1. If Pelosi spoke to anyone 1/6 about the violence, what did they say? it looks like she spent 4 years concentrating on destroying this country. I loved today’s picture of her holding up something. With her and the two behind her all in masks, they looked like fugitives.

  2. Today’s Democrat Party is the greatest threat to democracy our country has ever faced. Nancy Pelosi is the evil face of that Party. Period.

  3. “You’re forgetting who you are! You’re forgetting who you are as a journalist if you think there’s only one side!” Go Rand Paul!

    1. Excellent video. Rand Paul showed what the MSM is like and GS proved it when he said “There are not two sides to the story.”

      1. Stephanopolous was given a chance to establish himself as a serious purveyor of discussion and topical commentary. He didn’t take the opportunity and it’s a reasonable wager that ABC was so far gone when they hired him that they wanted him to continue to be a Clinton crony on the air. (See Brent Bozell on how differently the written press and the broadcast press covered the Clintons ca. 1997).

    2. Stephanapoulus correctly states that there are not 2 sides to the facts and the facts are – as he stated – that there have been no serious allegations of election irregularities significant enough to have changed the result. Paul responded by constantly trying to speak over him before he could complete his statements and by raising already disproved allegations about Wisconsin and Pennsylvania absentee ballots. He also incorrectly repeated the same BS about courts not hearing evidence.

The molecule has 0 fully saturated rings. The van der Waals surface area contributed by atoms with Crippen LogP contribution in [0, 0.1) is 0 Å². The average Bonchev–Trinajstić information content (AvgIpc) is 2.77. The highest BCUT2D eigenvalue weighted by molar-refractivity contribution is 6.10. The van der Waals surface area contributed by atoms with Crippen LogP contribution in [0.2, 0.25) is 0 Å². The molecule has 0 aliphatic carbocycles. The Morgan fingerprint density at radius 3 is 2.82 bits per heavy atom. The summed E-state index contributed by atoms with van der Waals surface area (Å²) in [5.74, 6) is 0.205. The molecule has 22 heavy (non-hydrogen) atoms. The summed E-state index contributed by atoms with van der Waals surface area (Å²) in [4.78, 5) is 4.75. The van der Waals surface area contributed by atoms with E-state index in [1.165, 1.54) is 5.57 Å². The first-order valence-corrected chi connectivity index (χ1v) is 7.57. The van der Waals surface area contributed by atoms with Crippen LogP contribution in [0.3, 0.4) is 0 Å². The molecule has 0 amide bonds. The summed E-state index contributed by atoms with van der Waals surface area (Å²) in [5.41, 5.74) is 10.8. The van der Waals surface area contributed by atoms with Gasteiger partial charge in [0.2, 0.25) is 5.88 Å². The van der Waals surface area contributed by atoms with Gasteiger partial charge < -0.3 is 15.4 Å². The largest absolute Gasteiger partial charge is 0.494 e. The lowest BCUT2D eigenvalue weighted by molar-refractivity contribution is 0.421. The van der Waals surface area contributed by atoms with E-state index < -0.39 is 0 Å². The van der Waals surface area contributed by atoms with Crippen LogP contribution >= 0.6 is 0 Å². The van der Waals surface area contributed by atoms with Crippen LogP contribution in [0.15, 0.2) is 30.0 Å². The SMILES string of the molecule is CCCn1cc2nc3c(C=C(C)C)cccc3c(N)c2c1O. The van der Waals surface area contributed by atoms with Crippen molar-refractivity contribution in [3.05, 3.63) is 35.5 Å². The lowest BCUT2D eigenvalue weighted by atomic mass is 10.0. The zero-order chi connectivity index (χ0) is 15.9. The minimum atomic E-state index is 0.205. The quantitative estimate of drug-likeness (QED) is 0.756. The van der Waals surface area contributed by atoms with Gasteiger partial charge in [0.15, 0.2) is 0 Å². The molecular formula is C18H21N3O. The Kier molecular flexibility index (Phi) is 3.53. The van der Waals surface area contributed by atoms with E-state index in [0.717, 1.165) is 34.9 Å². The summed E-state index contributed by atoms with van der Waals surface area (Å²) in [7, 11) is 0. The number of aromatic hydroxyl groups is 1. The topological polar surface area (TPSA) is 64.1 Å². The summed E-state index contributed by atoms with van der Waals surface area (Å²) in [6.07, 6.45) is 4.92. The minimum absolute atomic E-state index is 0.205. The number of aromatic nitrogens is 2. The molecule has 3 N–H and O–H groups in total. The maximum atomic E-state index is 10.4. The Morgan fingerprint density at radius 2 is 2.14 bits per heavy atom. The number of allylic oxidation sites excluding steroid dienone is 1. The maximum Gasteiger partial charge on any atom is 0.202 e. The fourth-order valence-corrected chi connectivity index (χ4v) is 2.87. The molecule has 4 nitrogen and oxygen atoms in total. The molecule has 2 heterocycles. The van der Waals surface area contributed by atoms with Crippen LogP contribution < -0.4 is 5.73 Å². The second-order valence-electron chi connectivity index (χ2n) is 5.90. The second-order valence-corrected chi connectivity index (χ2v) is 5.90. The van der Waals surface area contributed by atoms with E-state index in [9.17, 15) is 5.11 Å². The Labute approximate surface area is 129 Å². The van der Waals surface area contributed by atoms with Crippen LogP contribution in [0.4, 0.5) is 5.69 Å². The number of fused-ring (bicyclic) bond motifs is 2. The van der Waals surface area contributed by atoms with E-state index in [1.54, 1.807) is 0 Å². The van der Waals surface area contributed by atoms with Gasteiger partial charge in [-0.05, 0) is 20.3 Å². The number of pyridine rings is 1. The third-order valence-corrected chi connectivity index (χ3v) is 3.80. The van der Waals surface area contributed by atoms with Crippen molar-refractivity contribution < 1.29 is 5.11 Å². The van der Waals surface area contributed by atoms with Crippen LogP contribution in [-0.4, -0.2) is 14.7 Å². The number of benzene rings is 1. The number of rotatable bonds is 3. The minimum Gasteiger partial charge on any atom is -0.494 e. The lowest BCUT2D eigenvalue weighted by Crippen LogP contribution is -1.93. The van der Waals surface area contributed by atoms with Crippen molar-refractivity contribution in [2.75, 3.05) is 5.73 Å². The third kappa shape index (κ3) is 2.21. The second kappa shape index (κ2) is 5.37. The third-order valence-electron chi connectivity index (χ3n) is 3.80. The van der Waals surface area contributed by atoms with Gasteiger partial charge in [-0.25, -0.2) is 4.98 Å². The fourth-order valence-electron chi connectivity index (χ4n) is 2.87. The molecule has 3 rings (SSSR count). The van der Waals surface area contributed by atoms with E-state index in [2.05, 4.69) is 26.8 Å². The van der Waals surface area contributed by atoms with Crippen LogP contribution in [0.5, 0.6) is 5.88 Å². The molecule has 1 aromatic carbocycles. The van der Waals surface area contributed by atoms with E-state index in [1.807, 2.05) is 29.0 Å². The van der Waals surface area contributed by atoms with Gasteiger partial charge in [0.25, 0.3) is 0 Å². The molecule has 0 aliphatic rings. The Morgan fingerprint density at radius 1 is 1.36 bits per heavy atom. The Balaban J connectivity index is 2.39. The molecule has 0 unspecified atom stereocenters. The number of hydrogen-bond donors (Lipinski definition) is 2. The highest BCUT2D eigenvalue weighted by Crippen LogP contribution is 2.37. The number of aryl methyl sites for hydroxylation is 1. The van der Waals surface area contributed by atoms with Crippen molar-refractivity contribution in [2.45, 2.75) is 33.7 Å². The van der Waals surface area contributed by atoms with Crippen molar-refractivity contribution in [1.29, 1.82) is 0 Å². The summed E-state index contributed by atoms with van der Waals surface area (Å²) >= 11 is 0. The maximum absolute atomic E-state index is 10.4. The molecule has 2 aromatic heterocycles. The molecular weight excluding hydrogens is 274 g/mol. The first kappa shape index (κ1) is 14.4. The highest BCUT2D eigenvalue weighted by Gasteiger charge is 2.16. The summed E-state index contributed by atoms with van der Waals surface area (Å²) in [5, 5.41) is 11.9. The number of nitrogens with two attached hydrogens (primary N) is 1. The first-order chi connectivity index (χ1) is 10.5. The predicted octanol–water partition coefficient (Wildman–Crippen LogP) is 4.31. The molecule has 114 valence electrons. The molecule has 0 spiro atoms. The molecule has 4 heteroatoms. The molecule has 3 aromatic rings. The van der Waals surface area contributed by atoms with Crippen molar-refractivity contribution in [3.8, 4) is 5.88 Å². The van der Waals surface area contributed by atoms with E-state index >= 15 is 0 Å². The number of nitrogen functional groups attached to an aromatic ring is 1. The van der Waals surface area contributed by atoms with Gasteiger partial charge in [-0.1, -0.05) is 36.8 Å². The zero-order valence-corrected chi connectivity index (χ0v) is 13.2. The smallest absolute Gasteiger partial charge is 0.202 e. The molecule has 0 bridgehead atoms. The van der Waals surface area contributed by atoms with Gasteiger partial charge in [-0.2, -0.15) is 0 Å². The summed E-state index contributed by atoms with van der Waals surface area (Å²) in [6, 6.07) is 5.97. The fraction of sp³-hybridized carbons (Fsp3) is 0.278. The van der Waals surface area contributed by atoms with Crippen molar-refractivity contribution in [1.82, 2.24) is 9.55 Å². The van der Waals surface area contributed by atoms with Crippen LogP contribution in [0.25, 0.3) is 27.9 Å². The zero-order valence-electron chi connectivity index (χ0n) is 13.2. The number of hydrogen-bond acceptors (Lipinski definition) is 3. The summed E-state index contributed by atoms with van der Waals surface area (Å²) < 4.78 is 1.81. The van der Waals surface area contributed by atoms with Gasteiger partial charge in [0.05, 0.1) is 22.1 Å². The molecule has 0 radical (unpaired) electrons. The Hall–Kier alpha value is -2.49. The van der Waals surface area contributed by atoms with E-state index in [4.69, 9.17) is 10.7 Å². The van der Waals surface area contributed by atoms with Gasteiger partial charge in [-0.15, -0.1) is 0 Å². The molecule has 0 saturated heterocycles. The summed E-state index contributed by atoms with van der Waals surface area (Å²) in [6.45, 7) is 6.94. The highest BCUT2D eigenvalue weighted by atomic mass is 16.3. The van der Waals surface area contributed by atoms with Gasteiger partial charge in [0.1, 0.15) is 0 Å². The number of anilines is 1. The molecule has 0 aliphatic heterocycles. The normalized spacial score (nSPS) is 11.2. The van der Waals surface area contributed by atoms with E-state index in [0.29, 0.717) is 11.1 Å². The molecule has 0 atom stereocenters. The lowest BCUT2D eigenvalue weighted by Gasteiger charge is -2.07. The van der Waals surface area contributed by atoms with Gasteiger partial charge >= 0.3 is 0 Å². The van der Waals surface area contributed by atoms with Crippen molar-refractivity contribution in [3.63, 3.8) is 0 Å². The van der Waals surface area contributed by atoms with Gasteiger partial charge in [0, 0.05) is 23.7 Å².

Paul is a Trump stooge embarrassment. Why you would cheer his ignorant and embarrassing appearance is beyond me Prairie. Journalists have an obligation to call guests on the facts. There are not 2 sides to whether the earth is round either.

      1. Joe Friday,
        I’d say it was George Stephanopolous who did not address the facts of the matter. The dismissed suits were apparently dismissed for lack of standing, which means that the merits of the suit was not even examined. Here are issues regarding standing (yes, it’s Wikipedia, but since I’m not lawyer, this was a quick way to get an overview):

        “In 2011, in Bond v. United States, the U.S. Supreme Court held that a criminal defendant charged with violating a federal statute does have standing to challenge the constitutionality of that statute under the Tenth Amendment.[41]

        Standing requirements
        There are three standing requirements: